The microprocessor will exit from step 108 and return to step 90 wherein a request for the identification of the entity addressed by the decremented address of step 104 will occur. Upon receiving the identification from the thus addressed entity, the microprocessor will inquire in step 94 as to whether the thus addressed entity is a zone control. In the event that another zone control has been addressed, the microprocessor will proceed to request the supply temperature and store the same in the variable "TL" in step 100. Since the "LAT Flag" value is still equal to zero, the microprocessor will send this particular value to the thus addressed zone control in step 102. The addressing in the outgoing packet buffer will again be decremented in a step 104 before inquiry is again made as to whether "TS" is equal to zero in step 106. "TS" will no longer be zero since it will have been set equal to the local supply temperature of the previously addressed zone control. The microprocessor will hence proceed along the "no" path from step 106 to a step 110 and inquire as to whether the supply air temperature "TS" is greater than the currently stored local supply temperature "TL". If the supply air temperature "TS" is greater than the currently stored local air supply air temperature then the microprocessor will proceed to set "TS" equal to the currently stored local supply temperature, "TL".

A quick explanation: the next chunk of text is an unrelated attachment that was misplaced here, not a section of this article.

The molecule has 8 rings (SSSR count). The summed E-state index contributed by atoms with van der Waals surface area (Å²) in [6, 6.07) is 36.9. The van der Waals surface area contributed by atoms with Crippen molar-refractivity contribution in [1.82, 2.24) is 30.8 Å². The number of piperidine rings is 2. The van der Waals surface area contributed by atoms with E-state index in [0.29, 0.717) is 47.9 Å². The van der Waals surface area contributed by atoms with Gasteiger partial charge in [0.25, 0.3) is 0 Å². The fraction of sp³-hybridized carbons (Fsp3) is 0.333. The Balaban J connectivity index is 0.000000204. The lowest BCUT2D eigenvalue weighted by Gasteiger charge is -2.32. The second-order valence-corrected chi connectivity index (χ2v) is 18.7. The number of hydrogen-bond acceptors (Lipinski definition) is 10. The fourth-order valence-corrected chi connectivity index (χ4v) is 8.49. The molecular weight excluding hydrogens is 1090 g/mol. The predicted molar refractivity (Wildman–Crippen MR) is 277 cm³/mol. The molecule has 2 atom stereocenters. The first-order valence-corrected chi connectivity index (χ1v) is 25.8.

Referring to both steps 110 and 112, the microprocessor will either proceed out of step 110 to step 90 in the event that "TL" is greater than "TS" or it will return to step 90 after setting "TS" equal to "TL" in step 112. In either event, the microprocessor will again send a request for the identification of the entity whose address has been computed in step 104. Upon receiving the packet interrupt signal in step 92 the identification of the addressed entity will be examined in a step 94. As long as the identification continues to be that of a zone control, steps 96 through 112 will be repeated. Inquiry will ultimately be made in each instance in step 110 as to whether the currently stored supply air temperature "TS" is greater than the local supply air temperature of the particularly addressed local zone control. If yes the currently stored supply air temperature "TS" is set equal to the local supply air temperature of the currently addressed zone. In this manner, when the last addressed zone control has been queried, the supply air temperature "TS" will be equal to the lowest local supply air temperature found in all of the queried zone controls.